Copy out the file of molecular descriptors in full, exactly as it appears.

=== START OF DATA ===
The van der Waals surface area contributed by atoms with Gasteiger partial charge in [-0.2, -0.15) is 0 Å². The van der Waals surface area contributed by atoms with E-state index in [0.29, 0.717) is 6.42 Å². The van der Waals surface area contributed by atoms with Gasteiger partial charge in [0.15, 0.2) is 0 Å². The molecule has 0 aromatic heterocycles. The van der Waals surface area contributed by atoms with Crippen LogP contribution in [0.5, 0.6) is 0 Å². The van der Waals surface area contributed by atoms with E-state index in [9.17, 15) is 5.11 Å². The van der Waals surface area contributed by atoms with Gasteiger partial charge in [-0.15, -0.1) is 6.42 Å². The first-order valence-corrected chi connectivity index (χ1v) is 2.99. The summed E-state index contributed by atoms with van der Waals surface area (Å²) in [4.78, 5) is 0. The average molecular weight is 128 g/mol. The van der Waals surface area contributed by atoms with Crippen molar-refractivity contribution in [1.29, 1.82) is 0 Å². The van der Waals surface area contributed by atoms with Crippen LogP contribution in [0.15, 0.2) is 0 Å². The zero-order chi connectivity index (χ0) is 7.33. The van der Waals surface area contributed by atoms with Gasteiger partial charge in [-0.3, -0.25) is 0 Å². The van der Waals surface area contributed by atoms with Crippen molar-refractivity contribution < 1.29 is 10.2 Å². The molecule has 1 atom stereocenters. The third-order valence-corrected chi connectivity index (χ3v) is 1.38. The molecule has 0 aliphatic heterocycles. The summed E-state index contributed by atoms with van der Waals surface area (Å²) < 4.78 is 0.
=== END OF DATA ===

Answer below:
The van der Waals surface area contributed by atoms with Gasteiger partial charge in [-0.2, -0.15) is 0 Å². The van der Waals surface area contributed by atoms with E-state index in [0.29, 0.717) is 6.42 Å². The van der Waals surface area contributed by atoms with Gasteiger partial charge in [0.15, 0.2) is 0 Å². The molecule has 0 aromatic heterocycles. The van der Waals surface area contributed by atoms with Crippen LogP contribution in [0.5, 0.6) is 0 Å². The van der Waals surface area contributed by atoms with E-state index in [9.17, 15) is 5.11 Å². The van der Waals surface area contributed by atoms with Gasteiger partial charge in [-0.15, -0.1) is 6.42 Å². The first-order valence-corrected chi connectivity index (χ1v) is 2.99. The summed E-state index contributed by atoms with van der Waals surface area (Å²) in [4.78, 5) is 0. The average molecular weight is 128 g/mol. The van der Waals surface area contributed by atoms with Crippen molar-refractivity contribution in [1.29, 1.82) is 0 Å². The van der Waals surface area contributed by atoms with Crippen LogP contribution in [0.15, 0.2) is 0 Å². The zero-order chi connectivity index (χ0) is 7.33. The van der Waals surface area contributed by atoms with Gasteiger partial charge in [-0.3, -0.25) is 0 Å². The van der Waals surface area contributed by atoms with Crippen molar-refractivity contribution < 1.29 is 10.2 Å². The molecule has 1 atom stereocenters. The third-order valence-corrected chi connectivity index (χ3v) is 1.38. The molecule has 0 aliphatic heterocycles. The summed E-state index contributed by atoms with van der Waals surface area (Å²) < 4.78 is 0.